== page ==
Introduction: Citicoline has a neuroprotector effect since it reduces the lesions of nerve membranes, by increase in the synthesis of phospholipids, and reduces the levels of free fatty acids. In this study we review the existing data on the efficacy of citicoline in the treatment of acute ischemic cerebrovascular disease and its sequelae, both in animals and in clinical trials involving patients.
Development: In various animal models citicoline reduces the volume of cerebral infarction and neurological sequelae and also potentiates the effects of other neuroprotector drugs. On analysis of the literature, we found six randomised clinical trials, double-blind and placebo-controlled in which the effect of citicoline was evaluated in patients who had acute ischemic cerebrovascular accidents. In all of these it was found that citicoline reduced the neurological sequelae. The finding of a broad therapeutic window (24-48 hours) gives this an advantage over the fibrinolytic agents, which have to be given within the first three to six hours. In further controlled trials carried out in patients with sequelae of cerebrovascular disease different degrees of neurological improvement were found, although studies of greater duration are required to see improvement in a longer term.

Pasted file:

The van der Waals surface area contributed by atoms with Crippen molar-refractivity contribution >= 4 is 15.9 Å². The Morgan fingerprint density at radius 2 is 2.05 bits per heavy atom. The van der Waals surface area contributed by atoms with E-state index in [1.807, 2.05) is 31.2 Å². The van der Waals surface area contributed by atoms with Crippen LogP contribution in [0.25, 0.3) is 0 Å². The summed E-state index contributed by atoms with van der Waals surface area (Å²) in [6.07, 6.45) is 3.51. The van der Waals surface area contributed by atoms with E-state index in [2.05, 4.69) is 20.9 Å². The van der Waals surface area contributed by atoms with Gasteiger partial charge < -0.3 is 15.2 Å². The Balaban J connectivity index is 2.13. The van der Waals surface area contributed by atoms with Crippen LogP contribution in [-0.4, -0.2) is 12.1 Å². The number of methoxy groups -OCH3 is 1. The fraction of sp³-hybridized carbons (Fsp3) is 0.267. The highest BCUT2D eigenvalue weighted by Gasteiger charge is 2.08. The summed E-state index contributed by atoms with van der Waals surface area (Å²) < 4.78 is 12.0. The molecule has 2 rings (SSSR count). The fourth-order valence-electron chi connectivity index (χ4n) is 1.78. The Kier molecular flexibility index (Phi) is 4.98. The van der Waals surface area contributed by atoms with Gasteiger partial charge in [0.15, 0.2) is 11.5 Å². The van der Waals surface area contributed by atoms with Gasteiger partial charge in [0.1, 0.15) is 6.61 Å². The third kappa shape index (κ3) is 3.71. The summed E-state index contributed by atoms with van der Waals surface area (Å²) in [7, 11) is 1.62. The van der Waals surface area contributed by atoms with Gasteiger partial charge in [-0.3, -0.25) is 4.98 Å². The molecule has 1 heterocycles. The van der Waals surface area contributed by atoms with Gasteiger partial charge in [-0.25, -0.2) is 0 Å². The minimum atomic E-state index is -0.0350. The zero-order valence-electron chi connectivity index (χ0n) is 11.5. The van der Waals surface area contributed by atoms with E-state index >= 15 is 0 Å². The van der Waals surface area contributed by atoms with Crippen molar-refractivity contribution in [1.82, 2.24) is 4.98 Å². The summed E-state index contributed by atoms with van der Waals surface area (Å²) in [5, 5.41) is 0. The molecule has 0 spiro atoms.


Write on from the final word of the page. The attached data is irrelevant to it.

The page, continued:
Conclusions: With the data available, we may affirm that citicoline is a safe, effective drug, although clinical trials are still underway in larger populations of patients. In these trials not only the neurological state but also the area of infarction are assessed to confirm their efficacy.